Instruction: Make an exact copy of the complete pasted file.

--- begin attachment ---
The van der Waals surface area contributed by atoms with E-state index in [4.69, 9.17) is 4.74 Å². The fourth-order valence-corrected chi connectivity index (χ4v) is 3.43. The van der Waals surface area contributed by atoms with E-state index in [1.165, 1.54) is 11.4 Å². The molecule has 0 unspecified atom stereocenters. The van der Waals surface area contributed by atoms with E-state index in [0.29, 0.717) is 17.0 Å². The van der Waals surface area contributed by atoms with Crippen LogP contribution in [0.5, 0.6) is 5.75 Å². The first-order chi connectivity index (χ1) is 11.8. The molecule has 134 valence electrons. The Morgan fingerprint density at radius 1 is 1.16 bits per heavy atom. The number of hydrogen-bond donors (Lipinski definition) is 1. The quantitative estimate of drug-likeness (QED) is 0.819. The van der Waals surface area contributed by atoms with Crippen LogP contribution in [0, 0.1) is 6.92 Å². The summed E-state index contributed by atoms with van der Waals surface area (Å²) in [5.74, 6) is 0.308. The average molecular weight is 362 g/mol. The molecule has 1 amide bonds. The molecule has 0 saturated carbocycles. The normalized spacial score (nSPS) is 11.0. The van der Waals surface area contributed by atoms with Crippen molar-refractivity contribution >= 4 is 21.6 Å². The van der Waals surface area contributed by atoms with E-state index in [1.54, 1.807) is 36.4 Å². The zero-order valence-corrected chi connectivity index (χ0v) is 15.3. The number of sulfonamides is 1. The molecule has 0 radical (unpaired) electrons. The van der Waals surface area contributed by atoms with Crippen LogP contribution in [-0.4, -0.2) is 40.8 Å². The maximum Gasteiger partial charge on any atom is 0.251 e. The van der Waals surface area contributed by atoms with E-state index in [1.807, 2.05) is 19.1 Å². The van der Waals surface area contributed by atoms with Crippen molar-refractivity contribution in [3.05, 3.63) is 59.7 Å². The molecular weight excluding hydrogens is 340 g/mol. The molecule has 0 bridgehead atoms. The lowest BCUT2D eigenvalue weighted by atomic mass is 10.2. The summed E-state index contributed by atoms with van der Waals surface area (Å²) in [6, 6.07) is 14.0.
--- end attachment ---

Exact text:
The van der Waals surface area contributed by atoms with E-state index in [4.69, 9.17) is 4.74 Å². The fourth-order valence-corrected chi connectivity index (χ4v) is 3.43. The van der Waals surface area contributed by atoms with E-state index in [1.165, 1.54) is 11.4 Å². The molecule has 0 unspecified atom stereocenters. The van der Waals surface area contributed by atoms with E-state index in [0.29, 0.717) is 17.0 Å². The van der Waals surface area contributed by atoms with Crippen LogP contribution in [0.5, 0.6) is 5.75 Å². The first-order chi connectivity index (χ1) is 11.8. The molecule has 134 valence electrons. The Morgan fingerprint density at radius 1 is 1.16 bits per heavy atom. The number of hydrogen-bond donors (Lipinski definition) is 1. The quantitative estimate of drug-likeness (QED) is 0.819. The van der Waals surface area contributed by atoms with Crippen LogP contribution in [0, 0.1) is 6.92 Å². The summed E-state index contributed by atoms with van der Waals surface area (Å²) in [5.74, 6) is 0.308. The average molecular weight is 362 g/mol. The molecule has 1 amide bonds. The molecule has 0 saturated carbocycles. The normalized spacial score (nSPS) is 11.0. The van der Waals surface area contributed by atoms with Crippen molar-refractivity contribution >= 4 is 21.6 Å². The van der Waals surface area contributed by atoms with E-state index in [1.54, 1.807) is 36.4 Å². The zero-order valence-corrected chi connectivity index (χ0v) is 15.3. The number of sulfonamides is 1. The molecule has 0 radical (unpaired) electrons. The van der Waals surface area contributed by atoms with Crippen LogP contribution in [-0.4, -0.2) is 40.8 Å². The maximum Gasteiger partial charge on any atom is 0.251 e. The van der Waals surface area contributed by atoms with E-state index in [1.807, 2.05) is 19.1 Å². The van der Waals surface area contributed by atoms with Crippen molar-refractivity contribution in [3.05, 3.63) is 59.7 Å². The molecular weight excluding hydrogens is 340 g/mol. The molecule has 0 bridgehead atoms. The lowest BCUT2D eigenvalue weighted by atomic mass is 10.2. The summed E-state index contributed by atoms with van der Waals surface area (Å²) in [6, 6.07) is 14.0.